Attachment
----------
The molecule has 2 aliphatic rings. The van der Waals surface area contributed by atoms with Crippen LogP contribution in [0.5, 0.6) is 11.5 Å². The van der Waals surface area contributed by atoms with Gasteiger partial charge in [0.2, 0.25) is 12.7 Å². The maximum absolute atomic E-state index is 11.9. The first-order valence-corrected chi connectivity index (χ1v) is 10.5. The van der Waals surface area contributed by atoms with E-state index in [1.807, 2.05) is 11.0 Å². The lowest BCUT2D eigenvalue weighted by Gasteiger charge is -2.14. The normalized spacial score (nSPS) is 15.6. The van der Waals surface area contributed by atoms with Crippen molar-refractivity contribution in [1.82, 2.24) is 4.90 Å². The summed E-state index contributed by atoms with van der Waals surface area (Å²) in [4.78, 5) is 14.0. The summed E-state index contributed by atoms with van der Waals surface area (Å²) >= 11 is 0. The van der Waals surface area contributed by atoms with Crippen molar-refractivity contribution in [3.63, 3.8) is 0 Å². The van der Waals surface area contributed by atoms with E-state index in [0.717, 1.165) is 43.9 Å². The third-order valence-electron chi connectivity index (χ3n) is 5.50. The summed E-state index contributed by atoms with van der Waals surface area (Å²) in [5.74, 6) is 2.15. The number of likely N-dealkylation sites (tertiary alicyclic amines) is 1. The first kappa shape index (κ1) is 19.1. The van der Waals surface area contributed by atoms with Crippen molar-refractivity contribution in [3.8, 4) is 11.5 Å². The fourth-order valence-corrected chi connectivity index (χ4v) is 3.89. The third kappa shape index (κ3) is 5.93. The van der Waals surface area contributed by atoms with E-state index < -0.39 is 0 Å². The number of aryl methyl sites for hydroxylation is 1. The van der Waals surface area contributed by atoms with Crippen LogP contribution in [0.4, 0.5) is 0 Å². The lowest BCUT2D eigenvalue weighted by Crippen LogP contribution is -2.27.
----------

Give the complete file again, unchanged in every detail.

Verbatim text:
The molecule has 2 aliphatic rings. The van der Waals surface area contributed by atoms with Crippen LogP contribution in [0.5, 0.6) is 11.5 Å². The van der Waals surface area contributed by atoms with Gasteiger partial charge in [0.2, 0.25) is 12.7 Å². The maximum absolute atomic E-state index is 11.9. The first-order valence-corrected chi connectivity index (χ1v) is 10.5. The van der Waals surface area contributed by atoms with E-state index in [1.807, 2.05) is 11.0 Å². The lowest BCUT2D eigenvalue weighted by Gasteiger charge is -2.14. The normalized spacial score (nSPS) is 15.6. The van der Waals surface area contributed by atoms with Crippen molar-refractivity contribution in [1.82, 2.24) is 4.90 Å². The summed E-state index contributed by atoms with van der Waals surface area (Å²) in [4.78, 5) is 14.0. The summed E-state index contributed by atoms with van der Waals surface area (Å²) >= 11 is 0. The van der Waals surface area contributed by atoms with Crippen molar-refractivity contribution in [3.63, 3.8) is 0 Å². The van der Waals surface area contributed by atoms with E-state index in [0.717, 1.165) is 43.9 Å². The third-order valence-electron chi connectivity index (χ3n) is 5.50. The summed E-state index contributed by atoms with van der Waals surface area (Å²) in [5.74, 6) is 2.15. The number of likely N-dealkylation sites (tertiary alicyclic amines) is 1. The first kappa shape index (κ1) is 19.1. The van der Waals surface area contributed by atoms with Crippen molar-refractivity contribution in [3.8, 4) is 11.5 Å². The fourth-order valence-corrected chi connectivity index (χ4v) is 3.89. The third kappa shape index (κ3) is 5.93. The van der Waals surface area contributed by atoms with E-state index < -0.39 is 0 Å². The number of aryl methyl sites for hydroxylation is 1. The van der Waals surface area contributed by atoms with Crippen LogP contribution in [0.4, 0.5) is 0 Å². The lowest BCUT2D eigenvalue weighted by Crippen LogP contribution is -2.27.